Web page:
Your page description goes in here.

Sheriffs' expenditure

In most county accounts, the net farm is followed by a list of payments that the sheriff has made in the course of the year. Sheriffs were the all-purpose local representatives of government, and could be given a wide range of responsibilities, carrying out the orders of central government. It obviously made more sense for payments for building works at Winchester castle, for instance, to be made out of the cash held by the sheriff of Hampshire, rather than the sheriff collecting taxes, sending bags of coins to Westminster, and then the Treasury sending coins back again to pay the builders. Such payments by the sheriff would have to be checked, and eventually recorded in the pipe rolls.

Some of these payments are fixed and recurrent: in most counties, for example, the sheriff pays "fixed alms" (elemosina constituta) of 1 mark a year to the knights of the Temple. There are numerous similar small payments for chaplains, hospitals, retired servants and other religious and charitable causes, which did not need to be specifically authorized each year, once they had been established. Sheriffs also incurred expenditure in their judicial role, paying for gaols and fetters, for the maintenance of informers (known as approvers, paid 1d. a day), and for "doing justice" - hangings.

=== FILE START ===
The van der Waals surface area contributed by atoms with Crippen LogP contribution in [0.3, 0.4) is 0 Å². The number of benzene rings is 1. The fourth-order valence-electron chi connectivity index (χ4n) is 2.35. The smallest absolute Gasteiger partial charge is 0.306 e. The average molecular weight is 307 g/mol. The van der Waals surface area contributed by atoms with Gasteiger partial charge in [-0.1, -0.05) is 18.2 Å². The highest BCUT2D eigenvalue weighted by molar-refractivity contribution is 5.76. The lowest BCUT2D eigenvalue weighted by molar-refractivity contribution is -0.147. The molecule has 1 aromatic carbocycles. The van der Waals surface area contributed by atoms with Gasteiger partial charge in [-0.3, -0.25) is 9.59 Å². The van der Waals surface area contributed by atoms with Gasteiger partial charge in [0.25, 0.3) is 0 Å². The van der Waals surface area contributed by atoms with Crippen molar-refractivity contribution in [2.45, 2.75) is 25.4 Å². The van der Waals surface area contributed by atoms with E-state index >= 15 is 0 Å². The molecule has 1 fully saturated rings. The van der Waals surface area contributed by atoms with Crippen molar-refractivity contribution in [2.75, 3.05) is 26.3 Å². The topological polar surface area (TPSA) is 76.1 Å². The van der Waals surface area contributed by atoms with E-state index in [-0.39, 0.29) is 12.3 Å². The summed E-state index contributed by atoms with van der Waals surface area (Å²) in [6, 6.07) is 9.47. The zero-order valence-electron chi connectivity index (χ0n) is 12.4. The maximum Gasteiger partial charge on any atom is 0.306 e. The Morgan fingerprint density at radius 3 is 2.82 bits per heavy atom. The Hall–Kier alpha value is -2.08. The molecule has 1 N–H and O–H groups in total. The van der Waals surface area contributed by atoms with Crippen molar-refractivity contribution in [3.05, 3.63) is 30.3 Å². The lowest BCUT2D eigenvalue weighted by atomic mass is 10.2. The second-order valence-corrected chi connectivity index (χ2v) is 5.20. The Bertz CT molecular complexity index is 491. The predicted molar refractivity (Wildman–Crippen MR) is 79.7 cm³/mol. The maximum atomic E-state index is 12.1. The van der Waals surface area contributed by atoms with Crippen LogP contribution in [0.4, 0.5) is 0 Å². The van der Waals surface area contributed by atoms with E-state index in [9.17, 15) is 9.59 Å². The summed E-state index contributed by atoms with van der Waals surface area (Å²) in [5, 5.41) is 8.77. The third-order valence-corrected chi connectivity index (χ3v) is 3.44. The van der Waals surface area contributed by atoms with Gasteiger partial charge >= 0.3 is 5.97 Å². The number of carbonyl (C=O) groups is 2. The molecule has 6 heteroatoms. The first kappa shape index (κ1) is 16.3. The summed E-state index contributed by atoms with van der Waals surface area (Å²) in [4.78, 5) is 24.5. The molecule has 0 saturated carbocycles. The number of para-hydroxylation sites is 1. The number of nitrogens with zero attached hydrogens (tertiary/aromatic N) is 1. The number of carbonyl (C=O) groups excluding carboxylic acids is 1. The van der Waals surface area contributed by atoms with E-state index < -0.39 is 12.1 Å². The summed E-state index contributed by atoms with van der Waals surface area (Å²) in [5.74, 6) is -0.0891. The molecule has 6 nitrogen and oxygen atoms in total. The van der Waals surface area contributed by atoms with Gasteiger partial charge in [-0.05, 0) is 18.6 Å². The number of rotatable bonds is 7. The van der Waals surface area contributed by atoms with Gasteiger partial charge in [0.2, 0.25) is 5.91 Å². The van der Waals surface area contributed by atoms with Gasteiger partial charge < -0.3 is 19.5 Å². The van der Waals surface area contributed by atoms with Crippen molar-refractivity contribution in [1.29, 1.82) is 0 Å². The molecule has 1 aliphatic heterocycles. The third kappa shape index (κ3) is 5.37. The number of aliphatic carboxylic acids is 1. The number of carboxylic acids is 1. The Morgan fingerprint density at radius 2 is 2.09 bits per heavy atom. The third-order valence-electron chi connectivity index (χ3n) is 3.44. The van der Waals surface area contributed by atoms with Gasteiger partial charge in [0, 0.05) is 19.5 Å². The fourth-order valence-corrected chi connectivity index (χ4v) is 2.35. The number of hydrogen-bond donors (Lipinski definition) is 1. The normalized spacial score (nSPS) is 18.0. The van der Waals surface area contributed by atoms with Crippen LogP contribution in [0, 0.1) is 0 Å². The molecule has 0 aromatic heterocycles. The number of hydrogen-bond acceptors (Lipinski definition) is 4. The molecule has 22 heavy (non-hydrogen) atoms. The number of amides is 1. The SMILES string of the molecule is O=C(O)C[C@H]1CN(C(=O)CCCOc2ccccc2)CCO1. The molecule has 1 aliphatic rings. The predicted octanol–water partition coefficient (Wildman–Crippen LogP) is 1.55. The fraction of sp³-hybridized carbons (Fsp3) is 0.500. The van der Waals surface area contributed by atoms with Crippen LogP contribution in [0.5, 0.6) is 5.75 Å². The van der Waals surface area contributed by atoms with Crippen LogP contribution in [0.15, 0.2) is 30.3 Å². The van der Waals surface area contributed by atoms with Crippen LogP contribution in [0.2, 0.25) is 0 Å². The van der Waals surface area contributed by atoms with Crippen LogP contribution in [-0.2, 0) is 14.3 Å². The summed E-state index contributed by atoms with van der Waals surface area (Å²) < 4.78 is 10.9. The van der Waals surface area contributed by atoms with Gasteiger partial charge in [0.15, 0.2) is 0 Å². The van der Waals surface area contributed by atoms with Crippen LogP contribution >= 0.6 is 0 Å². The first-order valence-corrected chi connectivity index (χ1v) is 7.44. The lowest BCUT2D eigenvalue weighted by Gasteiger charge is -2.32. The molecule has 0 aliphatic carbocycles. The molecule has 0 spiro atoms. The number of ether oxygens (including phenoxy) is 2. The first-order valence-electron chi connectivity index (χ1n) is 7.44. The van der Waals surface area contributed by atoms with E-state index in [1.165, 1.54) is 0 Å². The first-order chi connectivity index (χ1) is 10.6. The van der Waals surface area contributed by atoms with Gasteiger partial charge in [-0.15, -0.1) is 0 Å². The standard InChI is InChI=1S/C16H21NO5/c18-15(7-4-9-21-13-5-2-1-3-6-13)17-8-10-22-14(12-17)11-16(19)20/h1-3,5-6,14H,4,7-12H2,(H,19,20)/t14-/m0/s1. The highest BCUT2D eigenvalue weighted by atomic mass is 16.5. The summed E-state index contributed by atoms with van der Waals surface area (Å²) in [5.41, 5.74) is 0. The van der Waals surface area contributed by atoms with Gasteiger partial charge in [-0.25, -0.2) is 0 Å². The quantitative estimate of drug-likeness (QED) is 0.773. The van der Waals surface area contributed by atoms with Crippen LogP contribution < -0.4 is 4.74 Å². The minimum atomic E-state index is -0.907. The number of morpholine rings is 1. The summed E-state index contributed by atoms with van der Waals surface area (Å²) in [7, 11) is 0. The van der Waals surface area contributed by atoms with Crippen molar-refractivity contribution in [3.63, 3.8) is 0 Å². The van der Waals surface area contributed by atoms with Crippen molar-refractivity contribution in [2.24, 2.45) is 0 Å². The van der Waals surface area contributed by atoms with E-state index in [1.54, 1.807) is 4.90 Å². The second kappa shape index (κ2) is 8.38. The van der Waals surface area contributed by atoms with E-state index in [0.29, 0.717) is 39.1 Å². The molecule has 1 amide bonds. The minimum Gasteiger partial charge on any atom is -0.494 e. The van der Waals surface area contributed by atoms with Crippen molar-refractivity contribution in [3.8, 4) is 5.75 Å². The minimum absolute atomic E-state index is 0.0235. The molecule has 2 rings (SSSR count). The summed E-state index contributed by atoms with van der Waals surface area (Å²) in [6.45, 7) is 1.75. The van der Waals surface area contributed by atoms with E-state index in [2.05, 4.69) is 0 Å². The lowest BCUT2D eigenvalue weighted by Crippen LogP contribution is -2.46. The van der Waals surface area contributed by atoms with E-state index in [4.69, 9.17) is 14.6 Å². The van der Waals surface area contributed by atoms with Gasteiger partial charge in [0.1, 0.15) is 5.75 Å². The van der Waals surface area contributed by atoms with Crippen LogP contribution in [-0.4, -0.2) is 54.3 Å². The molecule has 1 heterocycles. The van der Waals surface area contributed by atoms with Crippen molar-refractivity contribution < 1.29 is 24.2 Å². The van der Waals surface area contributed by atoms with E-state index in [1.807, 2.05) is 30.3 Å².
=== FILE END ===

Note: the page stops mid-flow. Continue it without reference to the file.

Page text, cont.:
Less routine expenditure had to be specifically instructed by royal writ (which in principle was recorded in the liberate rolls), and is itemized in the pipe rolls, providing an insight into sheriffs' miscellaneous responsibilities, and the costs of government activities. There are numerous payments for building works in royal castles and so on, generally noted as having been supported by the view and testimony of expert witnesses. Sheriffs were often given the task of providing supplies for royal feasts, and of sending wine, fish and deer to the king, at Westminster or other residences. So far as the Exchequer was concerned, the important point was that such expenditure had been properly authorized, and then proved by the production of witnesses, itemized particulars, or receipts in the form of tally sticks, before the sheriff was allowed to set it against the debts he owed.